How to handle intermittent but prolonged mourning

I go in and out of deep mourning for the loss of my marriage.  I'm not divorced; my husband is not dead; but the combination of ADHD, depression, and perhaps a personality disorder have affected him so much that I believe that our relationship is not one of mutually supportive partners and that it never will be.   I realize that it would probably help if we were divorced, but right now, that is not yet a possibility.  Is there any chance that I can move out of mourning on a permanent basis or is it just human nature that I will periodically feel anger and sadness about the loss of my marriage?  Any tips for getting through the sadness in the moment?  Thank you.

hi there

Hi Rosered,

Sorry if you have answered this before, but are you in counseling? 

And why is it not possible, if you cannot divorce, for you to at least live in your own space, separated? I know that the financial aspect is scary. I currently am living so close to each paycheck that I can only fill my gas tank halfway and had to tell my children that they may not be able to have a birthday party this year. Sigh. But I am free of the 200 pound weight that was slowly suffocating the very life out of me, and that is worth it.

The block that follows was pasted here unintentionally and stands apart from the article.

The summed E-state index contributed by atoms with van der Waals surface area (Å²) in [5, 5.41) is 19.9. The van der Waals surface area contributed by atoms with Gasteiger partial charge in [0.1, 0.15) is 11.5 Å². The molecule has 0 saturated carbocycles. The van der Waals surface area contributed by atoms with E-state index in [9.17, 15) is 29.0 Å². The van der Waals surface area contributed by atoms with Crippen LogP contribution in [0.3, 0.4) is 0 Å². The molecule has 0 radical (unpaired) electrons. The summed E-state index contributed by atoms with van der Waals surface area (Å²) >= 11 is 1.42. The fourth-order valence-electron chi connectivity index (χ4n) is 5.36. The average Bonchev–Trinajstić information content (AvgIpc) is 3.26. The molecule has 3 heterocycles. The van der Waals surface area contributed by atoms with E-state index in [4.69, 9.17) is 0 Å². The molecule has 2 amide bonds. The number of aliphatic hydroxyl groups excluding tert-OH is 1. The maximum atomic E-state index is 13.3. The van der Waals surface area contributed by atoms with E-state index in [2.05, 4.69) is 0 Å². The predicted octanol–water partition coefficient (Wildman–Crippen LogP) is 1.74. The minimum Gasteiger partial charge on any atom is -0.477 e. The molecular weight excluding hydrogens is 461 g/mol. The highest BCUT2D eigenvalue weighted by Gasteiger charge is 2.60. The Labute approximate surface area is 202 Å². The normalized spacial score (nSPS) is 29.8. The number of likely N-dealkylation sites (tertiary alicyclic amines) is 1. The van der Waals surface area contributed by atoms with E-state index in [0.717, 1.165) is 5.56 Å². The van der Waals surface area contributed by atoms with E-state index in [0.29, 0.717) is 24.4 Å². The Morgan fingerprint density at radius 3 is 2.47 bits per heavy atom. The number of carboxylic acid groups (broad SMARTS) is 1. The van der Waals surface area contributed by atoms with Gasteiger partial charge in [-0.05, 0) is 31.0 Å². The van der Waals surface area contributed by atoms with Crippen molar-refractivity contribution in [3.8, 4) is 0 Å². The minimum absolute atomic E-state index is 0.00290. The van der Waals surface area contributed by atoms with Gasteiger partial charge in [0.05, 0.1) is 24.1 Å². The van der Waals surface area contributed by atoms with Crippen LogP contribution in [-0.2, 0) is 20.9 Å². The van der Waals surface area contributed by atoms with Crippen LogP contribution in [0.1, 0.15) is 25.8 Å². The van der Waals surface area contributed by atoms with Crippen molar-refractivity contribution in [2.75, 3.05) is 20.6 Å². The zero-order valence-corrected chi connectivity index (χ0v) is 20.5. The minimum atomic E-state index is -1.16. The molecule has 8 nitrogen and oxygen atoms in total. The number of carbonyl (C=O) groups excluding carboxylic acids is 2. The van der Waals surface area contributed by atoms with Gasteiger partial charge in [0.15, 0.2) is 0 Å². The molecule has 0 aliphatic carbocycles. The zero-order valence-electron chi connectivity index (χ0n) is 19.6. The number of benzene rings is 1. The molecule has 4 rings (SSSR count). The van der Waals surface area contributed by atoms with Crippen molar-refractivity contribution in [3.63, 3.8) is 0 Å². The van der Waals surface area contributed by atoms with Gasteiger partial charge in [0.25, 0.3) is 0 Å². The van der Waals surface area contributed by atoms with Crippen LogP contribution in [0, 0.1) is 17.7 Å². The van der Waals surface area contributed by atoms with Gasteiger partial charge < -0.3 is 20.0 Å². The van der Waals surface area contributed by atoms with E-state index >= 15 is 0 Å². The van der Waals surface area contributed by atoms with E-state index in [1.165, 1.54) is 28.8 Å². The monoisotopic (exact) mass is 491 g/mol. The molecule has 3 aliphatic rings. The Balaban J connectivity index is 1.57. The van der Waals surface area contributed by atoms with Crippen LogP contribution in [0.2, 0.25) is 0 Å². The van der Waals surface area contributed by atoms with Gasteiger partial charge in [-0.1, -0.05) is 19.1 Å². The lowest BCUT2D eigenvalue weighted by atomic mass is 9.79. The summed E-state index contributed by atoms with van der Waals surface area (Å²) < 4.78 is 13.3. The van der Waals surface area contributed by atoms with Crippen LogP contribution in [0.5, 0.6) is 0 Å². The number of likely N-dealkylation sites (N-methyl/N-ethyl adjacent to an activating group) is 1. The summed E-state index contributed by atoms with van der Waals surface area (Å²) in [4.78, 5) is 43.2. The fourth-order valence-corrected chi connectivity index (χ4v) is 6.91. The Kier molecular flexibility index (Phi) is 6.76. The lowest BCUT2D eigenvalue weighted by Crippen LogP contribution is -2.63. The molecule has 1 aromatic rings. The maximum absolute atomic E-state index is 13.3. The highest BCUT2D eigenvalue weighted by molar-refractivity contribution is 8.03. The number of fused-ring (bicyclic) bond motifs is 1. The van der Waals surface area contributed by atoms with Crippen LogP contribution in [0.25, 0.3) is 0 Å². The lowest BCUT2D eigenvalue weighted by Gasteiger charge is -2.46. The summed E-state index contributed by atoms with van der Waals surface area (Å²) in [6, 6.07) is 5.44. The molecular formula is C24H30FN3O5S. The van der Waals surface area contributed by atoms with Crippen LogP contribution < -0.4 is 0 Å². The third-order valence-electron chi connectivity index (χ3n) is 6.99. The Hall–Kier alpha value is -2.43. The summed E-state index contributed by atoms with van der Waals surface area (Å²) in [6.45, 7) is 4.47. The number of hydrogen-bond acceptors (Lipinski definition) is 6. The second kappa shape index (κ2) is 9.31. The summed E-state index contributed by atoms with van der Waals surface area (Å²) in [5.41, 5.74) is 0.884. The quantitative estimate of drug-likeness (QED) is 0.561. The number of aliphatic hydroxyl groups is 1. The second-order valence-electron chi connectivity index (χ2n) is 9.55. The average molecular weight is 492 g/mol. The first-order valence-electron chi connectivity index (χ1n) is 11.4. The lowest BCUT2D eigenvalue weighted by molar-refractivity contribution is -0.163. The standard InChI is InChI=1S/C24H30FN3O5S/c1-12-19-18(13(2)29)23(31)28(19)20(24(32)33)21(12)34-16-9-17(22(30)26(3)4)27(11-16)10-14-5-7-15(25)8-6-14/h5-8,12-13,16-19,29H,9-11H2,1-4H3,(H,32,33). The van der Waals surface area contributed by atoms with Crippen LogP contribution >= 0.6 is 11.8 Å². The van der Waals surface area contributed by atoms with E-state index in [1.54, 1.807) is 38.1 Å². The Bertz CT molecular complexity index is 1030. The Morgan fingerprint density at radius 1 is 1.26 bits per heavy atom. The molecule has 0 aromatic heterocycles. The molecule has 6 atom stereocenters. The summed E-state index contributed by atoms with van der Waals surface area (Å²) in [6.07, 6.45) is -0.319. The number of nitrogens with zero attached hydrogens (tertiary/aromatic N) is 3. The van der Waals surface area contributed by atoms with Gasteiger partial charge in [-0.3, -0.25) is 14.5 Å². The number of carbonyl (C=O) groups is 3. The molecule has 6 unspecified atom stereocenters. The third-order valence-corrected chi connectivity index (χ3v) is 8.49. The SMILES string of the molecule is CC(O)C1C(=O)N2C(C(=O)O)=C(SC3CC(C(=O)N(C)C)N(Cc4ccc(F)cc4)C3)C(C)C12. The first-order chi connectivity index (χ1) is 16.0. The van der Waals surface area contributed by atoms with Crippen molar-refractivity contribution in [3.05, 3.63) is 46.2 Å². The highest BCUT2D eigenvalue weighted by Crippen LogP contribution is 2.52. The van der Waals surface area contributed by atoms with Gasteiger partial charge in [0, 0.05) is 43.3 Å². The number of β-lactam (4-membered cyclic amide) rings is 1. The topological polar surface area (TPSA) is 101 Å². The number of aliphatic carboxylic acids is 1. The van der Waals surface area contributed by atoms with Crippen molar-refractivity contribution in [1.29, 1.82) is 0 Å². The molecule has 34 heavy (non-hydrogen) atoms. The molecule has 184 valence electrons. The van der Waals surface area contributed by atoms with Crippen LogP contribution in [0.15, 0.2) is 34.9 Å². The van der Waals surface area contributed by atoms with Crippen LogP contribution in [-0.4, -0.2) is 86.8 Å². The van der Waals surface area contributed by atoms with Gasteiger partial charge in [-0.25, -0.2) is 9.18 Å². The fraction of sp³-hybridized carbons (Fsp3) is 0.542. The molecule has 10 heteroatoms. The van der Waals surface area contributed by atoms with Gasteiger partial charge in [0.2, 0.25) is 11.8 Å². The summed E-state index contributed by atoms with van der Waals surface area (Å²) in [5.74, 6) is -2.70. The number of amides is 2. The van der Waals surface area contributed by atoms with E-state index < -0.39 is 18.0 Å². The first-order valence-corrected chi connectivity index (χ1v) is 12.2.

I don't know--relationships and marriage are complex, but I have heard your pain on these boards for a while. It doesn't sound like you are going to get what you need remaining married to your spouse. I think it is a tough thing and for those with thicker skin or stronger psyches than mine to stay physically in a significantly unhappy marriage where their partner can't contribute ANYTHING to making it better, and I am not sure how to undergo the personal growth and healing that needs to happen while still in this situation. I will say that physically separating from my STBX at least gave me room to breathe and moments that I didn't have to think about the elephant in the room. I have tried to spend as much time with friends as possible, etc. My therapist saved me:-)

At any rate, best to you, and I hope you find some peace. It is tough to look back on a series of years and realize that they spent years in such a fruitless endeavor. But looking ahead, thinking, "Now I get to have a life," is pretty great.